An entry by Katie Powell.
Our apartment is blooming with signs of our baby…stroller, car seat, baby bath tub, pack n’ play, baby onesies, baby socks, baby blankets… it’s a joy to be surrounded by these things!
But a little over a year ago, the scene was very different.
If you peered into our lives at that time, you would have seen Jeremy and I sitting on our couch, eyes red with tears, faces crumpled in pain over the loss of our first baby, miscarried at 10 weeks.
People who haven’t experienced a miscarriage (and even some that have) like to point out that “it happens all the time.” Miscarriages are normal. But they are not. Death is not normal. Death is not natural. It is not part of God’s original design.
But praise be to God, He has conquered death and one day, we trust we will see our little baby alive and well in heaven.
“Women received back their dead by resurrection.” Hebrews 11:35
In 2 Kings 4, Elisha prophecies that a faithful, but barren Shunammite woman will give birth to a son. And, like so many barren women in the Bible, she does. But tragedy is lurking around the corner:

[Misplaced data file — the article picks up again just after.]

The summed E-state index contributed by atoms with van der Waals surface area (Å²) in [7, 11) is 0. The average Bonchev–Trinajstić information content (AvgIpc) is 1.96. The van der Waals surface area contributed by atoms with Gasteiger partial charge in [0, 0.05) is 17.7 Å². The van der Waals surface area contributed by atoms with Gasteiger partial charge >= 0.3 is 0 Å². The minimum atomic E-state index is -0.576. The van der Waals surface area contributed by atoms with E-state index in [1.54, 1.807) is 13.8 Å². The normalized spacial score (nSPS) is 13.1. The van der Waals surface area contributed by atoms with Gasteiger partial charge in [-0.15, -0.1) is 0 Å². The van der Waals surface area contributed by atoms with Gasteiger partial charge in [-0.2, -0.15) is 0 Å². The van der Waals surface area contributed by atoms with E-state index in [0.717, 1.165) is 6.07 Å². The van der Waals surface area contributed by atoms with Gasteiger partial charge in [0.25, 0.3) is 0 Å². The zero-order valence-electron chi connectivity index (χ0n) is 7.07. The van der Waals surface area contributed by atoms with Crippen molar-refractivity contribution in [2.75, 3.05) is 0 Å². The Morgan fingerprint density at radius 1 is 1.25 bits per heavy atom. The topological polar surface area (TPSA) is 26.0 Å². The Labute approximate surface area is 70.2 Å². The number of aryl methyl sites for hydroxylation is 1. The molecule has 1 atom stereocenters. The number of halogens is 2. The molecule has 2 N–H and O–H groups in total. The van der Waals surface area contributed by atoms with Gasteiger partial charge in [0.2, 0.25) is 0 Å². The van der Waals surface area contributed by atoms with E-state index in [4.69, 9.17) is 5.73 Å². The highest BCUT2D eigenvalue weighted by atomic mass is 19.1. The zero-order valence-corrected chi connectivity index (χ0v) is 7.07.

When the child had grown, he went out one day to his father among the reapers. And he said to his father, “Oh my head, my head!” The father said to his servant, “Carry him to his mother.” And when he had lifted him and brought him to his mother, the child sat on her lap till noon, and then he died (v. 18-20).
How sad. How unfair. It makes us beg, WHY GOD? WHY? Jeremy and I certainly did in the weeks and months following our miscarriage.
But here is where the Shunammite woman becomes a hero of faith…
Without a moment’s hesitation, she puts her little boy down, gets up, and goes to find Elisha. When she finds Elisha, Elisha unknowingly asks, “Is all well with the child?” and she says, “All is well.” All is shalom.
The Shunammite woman is openly in distress (v. 27), but her first words, her first disposition, is to say “All is well” and do you know what happens next? It is actually very amazing… Elisha goes to the child and lies down on his little dead body.
Elisha puts his hands on the boy’s hands, his arms on the boy’s arms, his mouth on the boy’s mouth. Elisha touches the boy’s unclean, dead body and transfers life to him.
“… the flesh of the child became warm… then, the child sneezed seven times, and the child opened his eyes.”
A beautiful and profound picture of Christ, Elisha becomes unclean to make the little boy alive again. Because of Christ, death has no hold on believers.
Not only will each individual believer receive eternal life in heaven, but the things and especially people we once lost to death will be restored.
“Where, O death, is your victory? Where, O death, is your sting?”